Monday, November 21, 2005

A New kind of Politics

I just started reading "Who Speaks For God?" by Jim Wallis. I am loving it so far, I wish everyone who has a public voice and claimed to be a Christian was required to read it.

We have such a divided political landscape now days, and I think the church often is right in the middle of that divide. Here is what Wallis has to say about true "moral" politics, and I definatly agree:

"Religious values can help us find the path to a new politics. The spiritual politics that we need must be rooted in the values of compassion, community, and civility. These three can be viewed, in fact, as religious tests of politics.

COMPASSION is the first test of politics, from a religious perspective. A new politics of compassion would especially focus on those whom Jesus called "the least of these." It is a selective morality indeed that ignores the Bible's deep concerns about economic justice and racial reconciliation in a divided society. From the Religious Right we simply don't hear that cry being raised with the power of Jesus or of Amos, who called upon his hearers to "let justice roll down like waters and righteousness like a flowing steam."

How do we treat the poor, the stranger, the outcast, the weak, the vulnerable, the children? The Hebrew prophets saw this as the truest criterion of a nation's integrity. With this measure of compassion as a moral beacon, we can move beyond the old categories of Left and Right as we make our way through the questions of social policy and welfare reform towards the alleviation of poverty. We must transcend the tired debates between defending old welfare bureaucracies or balancing the budget on the backs of our poorest children. Neither maintaining poverty nor abandoning the poor is a moral option.

The second test of politics is COMMUNITY—whether our political policies and processes build or destroy our common life. Martin Luther King once wrote that the choice before us was "chaos or community." Because we have rejected the latter we are now faced with the former. The breakdown of family and community in our nation must focus our attention on reweaving the fabric of life and relationships that has so seriously eroded. The gangs and violence that now plague even our middle-sized and small towns are a direct consequence of the breakdown of family, community, and economy. They all must be repaired.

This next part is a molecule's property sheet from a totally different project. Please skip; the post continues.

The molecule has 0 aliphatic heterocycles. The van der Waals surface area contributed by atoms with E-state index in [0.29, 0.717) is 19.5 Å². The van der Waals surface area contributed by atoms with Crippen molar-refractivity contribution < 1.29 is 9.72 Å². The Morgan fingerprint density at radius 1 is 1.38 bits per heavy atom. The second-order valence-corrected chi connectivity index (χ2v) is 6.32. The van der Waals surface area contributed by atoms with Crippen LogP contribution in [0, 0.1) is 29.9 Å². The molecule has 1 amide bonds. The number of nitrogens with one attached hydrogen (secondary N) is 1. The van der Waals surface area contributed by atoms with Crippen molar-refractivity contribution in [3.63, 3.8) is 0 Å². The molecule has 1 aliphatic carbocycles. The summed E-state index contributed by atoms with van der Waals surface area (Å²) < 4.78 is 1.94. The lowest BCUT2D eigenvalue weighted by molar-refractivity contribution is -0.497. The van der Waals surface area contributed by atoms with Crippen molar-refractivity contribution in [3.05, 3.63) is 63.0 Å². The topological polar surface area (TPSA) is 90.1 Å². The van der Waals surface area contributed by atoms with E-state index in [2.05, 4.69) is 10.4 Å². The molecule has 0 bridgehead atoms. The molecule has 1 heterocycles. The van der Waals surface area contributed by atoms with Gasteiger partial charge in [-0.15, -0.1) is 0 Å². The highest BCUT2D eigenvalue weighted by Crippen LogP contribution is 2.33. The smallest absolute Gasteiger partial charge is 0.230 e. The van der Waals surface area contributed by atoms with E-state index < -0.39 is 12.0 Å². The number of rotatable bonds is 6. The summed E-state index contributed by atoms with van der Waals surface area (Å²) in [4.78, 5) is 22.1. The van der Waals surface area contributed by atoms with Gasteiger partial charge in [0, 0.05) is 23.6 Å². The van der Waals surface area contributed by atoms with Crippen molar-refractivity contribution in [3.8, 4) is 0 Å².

A renewed sense of community at both local and national levels would aim at bridging our racial, economic, and social divides; and a politics of hope might offer 5the vision that both liberals and conservatives have failed to provide. Many people are already engaged across the country in grassroots efforts to fashion a new political community. Their stories and experience must become a part of the national discussion.

Our third test of politics is CIVILITY—the character of our public discourse and decision making, and the participation of ordinary people in the political process. The politics of warring factions, "us and them" rhetoric, and the polemics of fear and blame, must be seriously critiqued from a religious perspective. In particular the religious community must challenge the Right to stop blaming the poor, the urban underclass, the homeless, the blacks, the homosexuals, the feminists. And the liberals must be challenged to stop stereotyping and caricaturing evangelicals, conservatives, and religious commitment generally, or belittling "traditional," "moral," and "family" values.

We must try to find common ground by moving to higher ground on a whole range of issues, including some of the most incendiary issues like abortion and homosexuality. Could we not recognize both the sanctity of human life and the equality of women? Couldn't we strongly support the rebuilding of traditional two-parent families while we stop scapegoating homosexuals as if they are responsible for the breakdown of our families?"

1 comment:

Mamamax said...

JR, thanks for sharing the review. Sounds like an interesting read. Might have to do that one next.

Blessings on you!